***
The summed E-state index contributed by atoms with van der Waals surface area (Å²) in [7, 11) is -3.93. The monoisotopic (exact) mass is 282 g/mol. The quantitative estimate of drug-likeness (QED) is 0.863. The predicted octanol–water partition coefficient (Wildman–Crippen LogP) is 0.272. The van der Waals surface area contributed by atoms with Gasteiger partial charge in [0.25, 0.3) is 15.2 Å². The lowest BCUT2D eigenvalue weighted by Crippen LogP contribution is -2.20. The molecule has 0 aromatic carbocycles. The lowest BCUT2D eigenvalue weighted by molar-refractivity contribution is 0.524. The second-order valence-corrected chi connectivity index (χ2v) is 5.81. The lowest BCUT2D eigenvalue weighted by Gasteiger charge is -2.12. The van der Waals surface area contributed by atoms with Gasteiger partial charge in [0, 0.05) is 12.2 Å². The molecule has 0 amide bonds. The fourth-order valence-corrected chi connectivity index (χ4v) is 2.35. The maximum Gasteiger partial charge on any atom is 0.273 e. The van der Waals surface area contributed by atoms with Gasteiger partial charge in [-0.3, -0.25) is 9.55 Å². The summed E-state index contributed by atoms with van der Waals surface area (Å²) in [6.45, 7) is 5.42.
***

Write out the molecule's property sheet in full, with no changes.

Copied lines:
The summed E-state index contributed by atoms with van der Waals surface area (Å²) in [7, 11) is -3.93. The monoisotopic (exact) mass is 282 g/mol. The quantitative estimate of drug-likeness (QED) is 0.863. The predicted octanol–water partition coefficient (Wildman–Crippen LogP) is 0.272. The van der Waals surface area contributed by atoms with Gasteiger partial charge in [0.25, 0.3) is 15.2 Å². The lowest BCUT2D eigenvalue weighted by Crippen LogP contribution is -2.20. The molecule has 0 aromatic carbocycles. The lowest BCUT2D eigenvalue weighted by molar-refractivity contribution is 0.524. The second-order valence-corrected chi connectivity index (χ2v) is 5.81. The lowest BCUT2D eigenvalue weighted by Gasteiger charge is -2.12. The van der Waals surface area contributed by atoms with Gasteiger partial charge in [0, 0.05) is 12.2 Å². The molecule has 0 amide bonds. The fourth-order valence-corrected chi connectivity index (χ4v) is 2.35. The maximum Gasteiger partial charge on any atom is 0.273 e. The van der Waals surface area contributed by atoms with Gasteiger partial charge in [-0.3, -0.25) is 9.55 Å². The summed E-state index contributed by atoms with van der Waals surface area (Å²) in [6.45, 7) is 5.42.